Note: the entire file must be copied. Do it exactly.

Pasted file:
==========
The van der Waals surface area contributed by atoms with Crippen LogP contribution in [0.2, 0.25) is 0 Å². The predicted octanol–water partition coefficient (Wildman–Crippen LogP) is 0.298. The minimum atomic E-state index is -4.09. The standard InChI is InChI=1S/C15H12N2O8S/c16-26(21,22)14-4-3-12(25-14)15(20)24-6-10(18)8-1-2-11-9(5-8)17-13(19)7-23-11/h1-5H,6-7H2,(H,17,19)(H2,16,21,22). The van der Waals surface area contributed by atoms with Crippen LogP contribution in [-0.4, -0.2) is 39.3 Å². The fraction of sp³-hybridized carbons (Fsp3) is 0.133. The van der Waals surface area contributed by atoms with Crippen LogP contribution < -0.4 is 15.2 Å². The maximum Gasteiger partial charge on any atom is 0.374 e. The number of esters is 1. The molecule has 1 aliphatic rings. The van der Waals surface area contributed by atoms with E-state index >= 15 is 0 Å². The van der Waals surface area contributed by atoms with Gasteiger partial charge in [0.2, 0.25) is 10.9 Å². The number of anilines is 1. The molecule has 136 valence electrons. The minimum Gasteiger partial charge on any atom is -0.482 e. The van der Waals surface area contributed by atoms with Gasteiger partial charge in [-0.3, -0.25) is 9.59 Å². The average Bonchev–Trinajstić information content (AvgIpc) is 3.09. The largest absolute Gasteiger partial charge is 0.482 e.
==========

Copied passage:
The van der Waals surface area contributed by atoms with Crippen LogP contribution in [0.2, 0.25) is 0 Å². The predicted octanol–water partition coefficient (Wildman–Crippen LogP) is 0.298. The minimum atomic E-state index is -4.09. The standard InChI is InChI=1S/C15H12N2O8S/c16-26(21,22)14-4-3-12(25-14)15(20)24-6-10(18)8-1-2-11-9(5-8)17-13(19)7-23-11/h1-5H,6-7H2,(H,17,19)(H2,16,21,22). The van der Waals surface area contributed by atoms with Crippen LogP contribution in [-0.4, -0.2) is 39.3 Å². The fraction of sp³-hybridized carbons (Fsp3) is 0.133. The van der Waals surface area contributed by atoms with Crippen LogP contribution < -0.4 is 15.2 Å². The maximum Gasteiger partial charge on any atom is 0.374 e. The number of esters is 1. The molecule has 1 aliphatic rings. The van der Waals surface area contributed by atoms with E-state index >= 15 is 0 Å². The van der Waals surface area contributed by atoms with Gasteiger partial charge in [0.2, 0.25) is 10.9 Å². The number of anilines is 1. The molecule has 136 valence electrons. The minimum Gasteiger partial charge on any atom is -0.482 e. The van der Waals surface area contributed by atoms with Gasteiger partial charge in [-0.3, -0.25) is 9.59 Å². The average Bonchev–Trinajstić information content (AvgIpc) is 3.09. The largest absolute Gasteiger partial charge is 0.482 e.